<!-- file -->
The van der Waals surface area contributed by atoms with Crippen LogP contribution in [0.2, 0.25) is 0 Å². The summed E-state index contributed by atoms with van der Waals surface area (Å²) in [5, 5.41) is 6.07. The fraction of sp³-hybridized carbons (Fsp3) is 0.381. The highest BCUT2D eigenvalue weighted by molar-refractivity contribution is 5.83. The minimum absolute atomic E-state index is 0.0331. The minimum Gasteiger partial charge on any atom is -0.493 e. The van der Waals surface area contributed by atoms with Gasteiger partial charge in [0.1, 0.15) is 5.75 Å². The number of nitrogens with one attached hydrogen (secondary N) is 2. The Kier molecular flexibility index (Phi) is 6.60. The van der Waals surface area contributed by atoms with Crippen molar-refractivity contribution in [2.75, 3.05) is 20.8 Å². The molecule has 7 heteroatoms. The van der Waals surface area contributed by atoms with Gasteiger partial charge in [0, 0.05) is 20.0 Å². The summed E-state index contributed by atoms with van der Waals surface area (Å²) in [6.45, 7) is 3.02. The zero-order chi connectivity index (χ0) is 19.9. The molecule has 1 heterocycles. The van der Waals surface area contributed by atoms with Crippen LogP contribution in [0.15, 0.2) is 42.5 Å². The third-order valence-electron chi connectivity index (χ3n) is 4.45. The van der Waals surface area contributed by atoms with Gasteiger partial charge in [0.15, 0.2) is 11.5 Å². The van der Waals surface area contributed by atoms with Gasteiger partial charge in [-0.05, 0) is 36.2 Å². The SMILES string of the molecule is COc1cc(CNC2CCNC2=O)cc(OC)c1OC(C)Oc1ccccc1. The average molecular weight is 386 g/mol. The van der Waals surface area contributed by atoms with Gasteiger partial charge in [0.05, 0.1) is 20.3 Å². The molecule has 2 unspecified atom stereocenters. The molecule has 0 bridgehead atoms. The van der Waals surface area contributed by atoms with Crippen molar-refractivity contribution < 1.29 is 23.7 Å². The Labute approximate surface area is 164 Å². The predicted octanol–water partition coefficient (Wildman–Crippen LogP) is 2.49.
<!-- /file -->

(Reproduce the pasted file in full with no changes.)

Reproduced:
The van der Waals surface area contributed by atoms with Crippen LogP contribution in [0.2, 0.25) is 0 Å². The summed E-state index contributed by atoms with van der Waals surface area (Å²) in [5, 5.41) is 6.07. The fraction of sp³-hybridized carbons (Fsp3) is 0.381. The highest BCUT2D eigenvalue weighted by molar-refractivity contribution is 5.83. The minimum absolute atomic E-state index is 0.0331. The minimum Gasteiger partial charge on any atom is -0.493 e. The van der Waals surface area contributed by atoms with Gasteiger partial charge in [0.1, 0.15) is 5.75 Å². The number of nitrogens with one attached hydrogen (secondary N) is 2. The Kier molecular flexibility index (Phi) is 6.60. The van der Waals surface area contributed by atoms with Crippen molar-refractivity contribution in [2.75, 3.05) is 20.8 Å². The molecule has 7 heteroatoms. The van der Waals surface area contributed by atoms with Gasteiger partial charge in [0, 0.05) is 20.0 Å². The summed E-state index contributed by atoms with van der Waals surface area (Å²) in [6.45, 7) is 3.02. The zero-order chi connectivity index (χ0) is 19.9. The molecule has 1 heterocycles. The van der Waals surface area contributed by atoms with Crippen LogP contribution in [0.15, 0.2) is 42.5 Å². The third-order valence-electron chi connectivity index (χ3n) is 4.45. The van der Waals surface area contributed by atoms with Gasteiger partial charge in [0.15, 0.2) is 11.5 Å². The van der Waals surface area contributed by atoms with Gasteiger partial charge in [-0.05, 0) is 36.2 Å². The SMILES string of the molecule is COc1cc(CNC2CCNC2=O)cc(OC)c1OC(C)Oc1ccccc1. The average molecular weight is 386 g/mol. The van der Waals surface area contributed by atoms with Gasteiger partial charge in [0.05, 0.1) is 20.3 Å². The molecule has 2 unspecified atom stereocenters. The molecule has 0 bridgehead atoms. The van der Waals surface area contributed by atoms with Crippen molar-refractivity contribution < 1.29 is 23.7 Å². The Labute approximate surface area is 164 Å². The predicted octanol–water partition coefficient (Wildman–Crippen LogP) is 2.49.